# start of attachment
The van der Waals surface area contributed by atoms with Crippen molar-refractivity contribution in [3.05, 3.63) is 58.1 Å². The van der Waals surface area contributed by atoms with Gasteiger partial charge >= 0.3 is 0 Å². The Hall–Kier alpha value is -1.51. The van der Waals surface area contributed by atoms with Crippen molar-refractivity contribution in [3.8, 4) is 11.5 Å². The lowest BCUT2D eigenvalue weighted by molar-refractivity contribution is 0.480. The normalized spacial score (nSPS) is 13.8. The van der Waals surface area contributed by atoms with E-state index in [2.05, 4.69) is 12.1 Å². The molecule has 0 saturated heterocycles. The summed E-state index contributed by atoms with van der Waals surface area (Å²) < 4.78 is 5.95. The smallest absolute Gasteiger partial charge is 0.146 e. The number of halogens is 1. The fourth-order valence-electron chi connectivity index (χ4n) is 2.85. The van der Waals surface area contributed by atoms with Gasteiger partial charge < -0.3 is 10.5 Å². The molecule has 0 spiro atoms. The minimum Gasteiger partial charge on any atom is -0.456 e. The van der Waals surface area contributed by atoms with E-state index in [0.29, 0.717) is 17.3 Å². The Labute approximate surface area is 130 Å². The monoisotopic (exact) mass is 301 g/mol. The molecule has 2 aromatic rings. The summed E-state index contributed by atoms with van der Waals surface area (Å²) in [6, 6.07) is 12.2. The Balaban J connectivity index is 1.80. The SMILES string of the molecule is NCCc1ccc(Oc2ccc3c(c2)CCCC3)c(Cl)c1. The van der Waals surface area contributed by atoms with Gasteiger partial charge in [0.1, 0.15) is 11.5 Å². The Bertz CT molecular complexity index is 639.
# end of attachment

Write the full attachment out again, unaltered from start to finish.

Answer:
The van der Waals surface area contributed by atoms with Crippen molar-refractivity contribution in [3.05, 3.63) is 58.1 Å². The van der Waals surface area contributed by atoms with Gasteiger partial charge >= 0.3 is 0 Å². The Hall–Kier alpha value is -1.51. The van der Waals surface area contributed by atoms with Crippen molar-refractivity contribution in [3.8, 4) is 11.5 Å². The lowest BCUT2D eigenvalue weighted by molar-refractivity contribution is 0.480. The normalized spacial score (nSPS) is 13.8. The van der Waals surface area contributed by atoms with E-state index in [2.05, 4.69) is 12.1 Å². The molecule has 0 saturated heterocycles. The summed E-state index contributed by atoms with van der Waals surface area (Å²) < 4.78 is 5.95. The smallest absolute Gasteiger partial charge is 0.146 e. The number of halogens is 1. The fourth-order valence-electron chi connectivity index (χ4n) is 2.85. The van der Waals surface area contributed by atoms with Gasteiger partial charge < -0.3 is 10.5 Å². The molecule has 0 spiro atoms. The minimum Gasteiger partial charge on any atom is -0.456 e. The van der Waals surface area contributed by atoms with E-state index in [0.29, 0.717) is 17.3 Å². The Labute approximate surface area is 130 Å². The monoisotopic (exact) mass is 301 g/mol. The molecule has 2 aromatic rings. The summed E-state index contributed by atoms with van der Waals surface area (Å²) in [6, 6.07) is 12.2. The Balaban J connectivity index is 1.80. The SMILES string of the molecule is NCCc1ccc(Oc2ccc3c(c2)CCCC3)c(Cl)c1. The van der Waals surface area contributed by atoms with Gasteiger partial charge in [0.1, 0.15) is 11.5 Å². The Bertz CT molecular complexity index is 639.